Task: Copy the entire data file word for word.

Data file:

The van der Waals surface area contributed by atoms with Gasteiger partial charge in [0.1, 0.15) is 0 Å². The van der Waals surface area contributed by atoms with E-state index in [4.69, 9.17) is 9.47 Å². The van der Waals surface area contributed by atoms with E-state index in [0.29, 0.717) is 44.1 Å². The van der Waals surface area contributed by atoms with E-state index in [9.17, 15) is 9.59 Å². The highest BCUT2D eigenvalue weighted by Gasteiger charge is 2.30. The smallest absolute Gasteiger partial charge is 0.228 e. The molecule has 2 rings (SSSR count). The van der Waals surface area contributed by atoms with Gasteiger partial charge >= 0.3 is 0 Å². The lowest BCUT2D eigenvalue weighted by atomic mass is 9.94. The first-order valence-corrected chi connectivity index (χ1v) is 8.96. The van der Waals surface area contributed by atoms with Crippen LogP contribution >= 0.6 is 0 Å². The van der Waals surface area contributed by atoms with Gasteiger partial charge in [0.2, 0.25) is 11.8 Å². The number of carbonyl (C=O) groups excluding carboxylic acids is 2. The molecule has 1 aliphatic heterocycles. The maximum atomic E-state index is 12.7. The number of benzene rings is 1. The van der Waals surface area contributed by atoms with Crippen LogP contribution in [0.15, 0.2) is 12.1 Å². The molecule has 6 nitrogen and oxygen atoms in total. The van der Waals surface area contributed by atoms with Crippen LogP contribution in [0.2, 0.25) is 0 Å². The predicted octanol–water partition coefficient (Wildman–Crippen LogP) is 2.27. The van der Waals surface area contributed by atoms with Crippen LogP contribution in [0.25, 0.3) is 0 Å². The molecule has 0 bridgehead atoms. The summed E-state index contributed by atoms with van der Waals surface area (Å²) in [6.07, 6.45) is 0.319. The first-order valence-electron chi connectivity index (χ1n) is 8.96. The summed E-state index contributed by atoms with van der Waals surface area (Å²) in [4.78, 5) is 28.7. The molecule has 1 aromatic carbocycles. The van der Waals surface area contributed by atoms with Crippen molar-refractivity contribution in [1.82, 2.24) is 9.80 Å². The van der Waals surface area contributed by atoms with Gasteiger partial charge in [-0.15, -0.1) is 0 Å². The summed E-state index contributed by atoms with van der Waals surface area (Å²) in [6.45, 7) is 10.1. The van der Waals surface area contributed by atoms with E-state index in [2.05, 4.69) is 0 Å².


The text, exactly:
The van der Waals surface area contributed by atoms with Gasteiger partial charge in [0.1, 0.15) is 0 Å². The van der Waals surface area contributed by atoms with E-state index in [4.69, 9.17) is 9.47 Å². The van der Waals surface area contributed by atoms with E-state index in [0.29, 0.717) is 44.1 Å². The van der Waals surface area contributed by atoms with E-state index in [9.17, 15) is 9.59 Å². The highest BCUT2D eigenvalue weighted by Gasteiger charge is 2.30. The smallest absolute Gasteiger partial charge is 0.228 e. The molecule has 2 rings (SSSR count). The van der Waals surface area contributed by atoms with Gasteiger partial charge >= 0.3 is 0 Å². The lowest BCUT2D eigenvalue weighted by atomic mass is 9.94. The first-order valence-corrected chi connectivity index (χ1v) is 8.96. The van der Waals surface area contributed by atoms with Crippen LogP contribution >= 0.6 is 0 Å². The van der Waals surface area contributed by atoms with Gasteiger partial charge in [0.2, 0.25) is 11.8 Å². The number of carbonyl (C=O) groups excluding carboxylic acids is 2. The molecule has 1 aliphatic heterocycles. The maximum atomic E-state index is 12.7. The number of benzene rings is 1. The van der Waals surface area contributed by atoms with Crippen LogP contribution in [0.15, 0.2) is 12.1 Å². The molecule has 6 nitrogen and oxygen atoms in total. The van der Waals surface area contributed by atoms with Crippen LogP contribution in [0.2, 0.25) is 0 Å². The predicted octanol–water partition coefficient (Wildman–Crippen LogP) is 2.27. The van der Waals surface area contributed by atoms with Crippen LogP contribution in [0.25, 0.3) is 0 Å². The molecule has 0 bridgehead atoms. The summed E-state index contributed by atoms with van der Waals surface area (Å²) in [6.07, 6.45) is 0.319. The first-order valence-electron chi connectivity index (χ1n) is 8.96. The summed E-state index contributed by atoms with van der Waals surface area (Å²) in [4.78, 5) is 28.7. The molecule has 1 aromatic carbocycles. The van der Waals surface area contributed by atoms with Crippen molar-refractivity contribution in [1.82, 2.24) is 9.80 Å². The van der Waals surface area contributed by atoms with Gasteiger partial charge in [-0.15, -0.1) is 0 Å². The summed E-state index contributed by atoms with van der Waals surface area (Å²) in [6.45, 7) is 10.1. The van der Waals surface area contributed by atoms with E-state index in [2.05, 4.69) is 0 Å².